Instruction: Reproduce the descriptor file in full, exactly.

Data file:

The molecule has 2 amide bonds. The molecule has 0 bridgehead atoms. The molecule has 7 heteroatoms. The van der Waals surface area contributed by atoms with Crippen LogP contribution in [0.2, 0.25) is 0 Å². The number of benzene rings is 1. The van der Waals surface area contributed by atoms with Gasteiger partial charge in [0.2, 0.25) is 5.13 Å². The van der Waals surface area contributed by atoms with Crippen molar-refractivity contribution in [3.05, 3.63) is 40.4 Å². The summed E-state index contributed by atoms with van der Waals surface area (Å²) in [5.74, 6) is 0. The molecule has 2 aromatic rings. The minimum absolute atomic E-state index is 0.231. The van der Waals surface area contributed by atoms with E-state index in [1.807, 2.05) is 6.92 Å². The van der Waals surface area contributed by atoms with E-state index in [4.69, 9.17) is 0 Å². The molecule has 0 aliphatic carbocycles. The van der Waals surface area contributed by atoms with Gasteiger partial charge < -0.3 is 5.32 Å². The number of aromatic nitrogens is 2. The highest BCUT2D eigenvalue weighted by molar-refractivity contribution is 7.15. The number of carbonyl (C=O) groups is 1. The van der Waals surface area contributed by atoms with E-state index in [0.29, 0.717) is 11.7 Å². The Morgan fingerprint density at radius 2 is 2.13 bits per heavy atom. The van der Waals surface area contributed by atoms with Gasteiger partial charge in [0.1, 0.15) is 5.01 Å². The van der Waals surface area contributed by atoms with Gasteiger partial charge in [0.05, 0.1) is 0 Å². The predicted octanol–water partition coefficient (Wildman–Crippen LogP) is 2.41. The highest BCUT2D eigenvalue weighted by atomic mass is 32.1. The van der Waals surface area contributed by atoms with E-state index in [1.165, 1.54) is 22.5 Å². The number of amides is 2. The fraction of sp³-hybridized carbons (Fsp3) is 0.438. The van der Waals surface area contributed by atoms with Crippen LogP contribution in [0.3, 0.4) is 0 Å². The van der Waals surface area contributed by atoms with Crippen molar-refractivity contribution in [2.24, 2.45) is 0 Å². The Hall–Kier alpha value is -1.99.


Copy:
The molecule has 2 amide bonds. The molecule has 0 bridgehead atoms. The molecule has 7 heteroatoms. The van der Waals surface area contributed by atoms with Crippen LogP contribution in [0.2, 0.25) is 0 Å². The number of benzene rings is 1. The van der Waals surface area contributed by atoms with Gasteiger partial charge in [0.2, 0.25) is 5.13 Å². The van der Waals surface area contributed by atoms with Crippen molar-refractivity contribution in [3.05, 3.63) is 40.4 Å². The summed E-state index contributed by atoms with van der Waals surface area (Å²) in [5.74, 6) is 0. The molecule has 2 aromatic rings. The minimum absolute atomic E-state index is 0.231. The van der Waals surface area contributed by atoms with E-state index in [1.807, 2.05) is 6.92 Å². The van der Waals surface area contributed by atoms with E-state index in [4.69, 9.17) is 0 Å². The molecule has 0 aliphatic carbocycles. The van der Waals surface area contributed by atoms with Gasteiger partial charge < -0.3 is 5.32 Å². The number of aromatic nitrogens is 2. The highest BCUT2D eigenvalue weighted by molar-refractivity contribution is 7.15. The number of carbonyl (C=O) groups is 1. The van der Waals surface area contributed by atoms with E-state index in [0.29, 0.717) is 11.7 Å². The Morgan fingerprint density at radius 2 is 2.13 bits per heavy atom. The van der Waals surface area contributed by atoms with Gasteiger partial charge in [0.1, 0.15) is 5.01 Å². The van der Waals surface area contributed by atoms with Gasteiger partial charge in [0.05, 0.1) is 0 Å². The predicted octanol–water partition coefficient (Wildman–Crippen LogP) is 2.41. The highest BCUT2D eigenvalue weighted by atomic mass is 32.1. The van der Waals surface area contributed by atoms with E-state index in [1.165, 1.54) is 22.5 Å². The number of amides is 2. The fraction of sp³-hybridized carbons (Fsp3) is 0.438. The van der Waals surface area contributed by atoms with Crippen LogP contribution in [0.3, 0.4) is 0 Å². The van der Waals surface area contributed by atoms with Crippen molar-refractivity contribution in [2.24, 2.45) is 0 Å². The Hall–Kier alpha value is -1.99.